Early in spring, when the green was starting to come out of the earth again, I met Ben, a successful and brilliant painter. He visited the house one day with his “old lady,” whose beautiful black lab had recently had puppies. “I just dropped the last three puppies at the Taos pound,” she told me wistfully. “You have to go get one before they are put to sleep. Do it now. They are special.” By the next day I was convinced that I was ready for a puppy and I had to do it quickly. On the way to the pound, stopping for a minute at the Safeway parking lot in Taos, I met some friends who were standing outside with their brand-new baby named Aloka, a word they said, meant light in Tibetan. “What a beautiful name,” I exclaimed, “If your baby wasn’t already named Aloka, I would name my dog that.” 

“You can use it anyway,” they generously encouraged, “It’s okay with us.” 

By the time I arrived at the pound, it was closing, and I had to bang on the locked door. But the man in charge let me in when I informed him I had, “come for my dog.” He led me to the cage where the puppies were waiting and I reached in and pulled out the shorthaired, golden brown one, as if I already knew and loved her. Aloka’s warm body fit in my hand. I held her close to my heart and tears came to my eyes welcoming this important new family member.

©2021   Marianna Mejia

Cloud Girl’s Legacy – Excerpt from Chapter 12 of Turquoise Interlude – A Counterculture Memoir of Free Love, Drugs, and Personal Growth in New Mexico 1968-1970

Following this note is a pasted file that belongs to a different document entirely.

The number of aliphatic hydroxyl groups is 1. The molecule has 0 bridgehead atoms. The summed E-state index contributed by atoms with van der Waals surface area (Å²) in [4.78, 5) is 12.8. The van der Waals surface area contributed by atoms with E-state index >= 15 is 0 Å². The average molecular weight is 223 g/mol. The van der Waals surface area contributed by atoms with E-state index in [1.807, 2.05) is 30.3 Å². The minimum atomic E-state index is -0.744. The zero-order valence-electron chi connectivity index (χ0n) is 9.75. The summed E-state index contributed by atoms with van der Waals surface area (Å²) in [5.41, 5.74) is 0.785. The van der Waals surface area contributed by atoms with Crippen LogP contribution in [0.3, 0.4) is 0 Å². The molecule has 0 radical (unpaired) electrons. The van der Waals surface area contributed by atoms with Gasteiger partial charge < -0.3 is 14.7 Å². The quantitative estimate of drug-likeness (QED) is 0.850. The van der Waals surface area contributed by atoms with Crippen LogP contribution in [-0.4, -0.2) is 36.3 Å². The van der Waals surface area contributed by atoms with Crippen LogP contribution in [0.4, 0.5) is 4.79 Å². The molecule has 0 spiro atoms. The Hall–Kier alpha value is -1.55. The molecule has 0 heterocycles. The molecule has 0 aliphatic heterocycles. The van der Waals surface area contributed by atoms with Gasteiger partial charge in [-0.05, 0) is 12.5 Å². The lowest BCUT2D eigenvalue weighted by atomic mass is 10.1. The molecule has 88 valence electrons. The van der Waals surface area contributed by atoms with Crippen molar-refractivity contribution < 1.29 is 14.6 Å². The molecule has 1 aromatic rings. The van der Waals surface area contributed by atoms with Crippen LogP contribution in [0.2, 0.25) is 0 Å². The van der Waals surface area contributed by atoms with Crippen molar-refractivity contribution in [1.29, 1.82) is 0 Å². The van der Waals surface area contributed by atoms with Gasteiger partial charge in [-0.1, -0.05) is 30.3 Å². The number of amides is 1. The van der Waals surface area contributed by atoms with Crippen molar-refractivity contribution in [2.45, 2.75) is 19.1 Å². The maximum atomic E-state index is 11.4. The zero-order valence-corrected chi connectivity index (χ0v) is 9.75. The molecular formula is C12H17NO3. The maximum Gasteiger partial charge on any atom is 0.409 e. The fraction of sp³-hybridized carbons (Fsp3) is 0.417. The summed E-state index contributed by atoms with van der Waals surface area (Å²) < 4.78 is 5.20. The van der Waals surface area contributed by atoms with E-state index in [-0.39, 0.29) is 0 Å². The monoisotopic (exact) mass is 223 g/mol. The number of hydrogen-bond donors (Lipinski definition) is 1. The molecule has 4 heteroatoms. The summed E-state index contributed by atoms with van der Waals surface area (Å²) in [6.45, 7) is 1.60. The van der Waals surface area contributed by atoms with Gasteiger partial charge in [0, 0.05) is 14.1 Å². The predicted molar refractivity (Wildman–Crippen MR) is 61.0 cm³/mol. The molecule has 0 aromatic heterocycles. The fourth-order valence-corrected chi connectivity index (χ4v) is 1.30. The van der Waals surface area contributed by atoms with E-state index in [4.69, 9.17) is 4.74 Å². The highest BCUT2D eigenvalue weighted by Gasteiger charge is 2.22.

Cloud Girl was my soul sister, pulled from my child’s storybook, she became part of my being. Her winter home was a hogan in Arizona near the border of New Mexico. In the summers they camped with the sheep where the forest smelled fresh, its piñon trees shining after a summer rain. I identified with her and yearned to be Navajo. On that trip my parents bought me a velvet-clothed Navajo doll. Her turquoise skirt and brown shirt were belted by a silver conch, her black hair tied back with yarn. I treasured that doll, imagining that she could have been Cloud Girl’s mother, or Cloud Girl grown up, or me in another life. 

Seventeen years later, finally drawn back to New Mexico, I was alone and searching, finding my way in the high, thin air among the rocks and relics, wet, warm earth, and dry sun. Living near the Taos Indian Pueblo, the most Northern of the pueblos strung like a belt of unpolished diamonds across New Mexico, that strong Native American presence drew me in again. I felt called to be there and things were easy for me. New Mexico opened her doors and kept welcoming me. I was in heaven. The seeds sprouted and became ready to bloom. 

©2021 Marianna Mejia